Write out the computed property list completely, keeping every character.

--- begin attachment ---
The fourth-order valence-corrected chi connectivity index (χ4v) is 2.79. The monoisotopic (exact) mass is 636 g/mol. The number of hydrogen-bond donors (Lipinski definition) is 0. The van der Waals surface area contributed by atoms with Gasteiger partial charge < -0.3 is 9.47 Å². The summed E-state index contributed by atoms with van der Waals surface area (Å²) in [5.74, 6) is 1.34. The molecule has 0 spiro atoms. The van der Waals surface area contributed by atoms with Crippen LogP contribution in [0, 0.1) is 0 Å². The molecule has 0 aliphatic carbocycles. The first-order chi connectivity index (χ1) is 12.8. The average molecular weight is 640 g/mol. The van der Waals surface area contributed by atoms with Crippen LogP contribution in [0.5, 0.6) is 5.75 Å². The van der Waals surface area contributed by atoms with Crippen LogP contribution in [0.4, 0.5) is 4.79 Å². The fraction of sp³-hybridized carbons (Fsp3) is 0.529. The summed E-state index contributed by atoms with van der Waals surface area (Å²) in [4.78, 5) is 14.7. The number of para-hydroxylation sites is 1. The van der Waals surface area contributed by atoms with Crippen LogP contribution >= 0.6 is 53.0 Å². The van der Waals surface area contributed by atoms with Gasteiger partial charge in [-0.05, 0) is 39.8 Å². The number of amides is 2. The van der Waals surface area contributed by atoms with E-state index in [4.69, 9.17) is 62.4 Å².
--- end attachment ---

The fourth-order valence-corrected chi connectivity index (χ4v) is 2.79. The monoisotopic (exact) mass is 636 g/mol. The number of hydrogen-bond donors (Lipinski definition) is 0. The van der Waals surface area contributed by atoms with Gasteiger partial charge < -0.3 is 9.47 Å². The summed E-state index contributed by atoms with van der Waals surface area (Å²) in [5.74, 6) is 1.34. The molecule has 0 spiro atoms. The van der Waals surface area contributed by atoms with Crippen LogP contribution in [0, 0.1) is 0 Å². The molecule has 0 aliphatic carbocycles. The first-order chi connectivity index (χ1) is 12.8. The average molecular weight is 640 g/mol. The van der Waals surface area contributed by atoms with Crippen LogP contribution in [0.5, 0.6) is 5.75 Å². The van der Waals surface area contributed by atoms with Crippen LogP contribution in [0.4, 0.5) is 4.79 Å². The fraction of sp³-hybridized carbons (Fsp3) is 0.529. The summed E-state index contributed by atoms with van der Waals surface area (Å²) in [4.78, 5) is 14.7. The number of para-hydroxylation sites is 1. The van der Waals surface area contributed by atoms with Crippen LogP contribution >= 0.6 is 53.0 Å². The van der Waals surface area contributed by atoms with Gasteiger partial charge in [-0.05, 0) is 39.8 Å². The number of amides is 2. The van der Waals surface area contributed by atoms with E-state index in [4.69, 9.17) is 62.4 Å².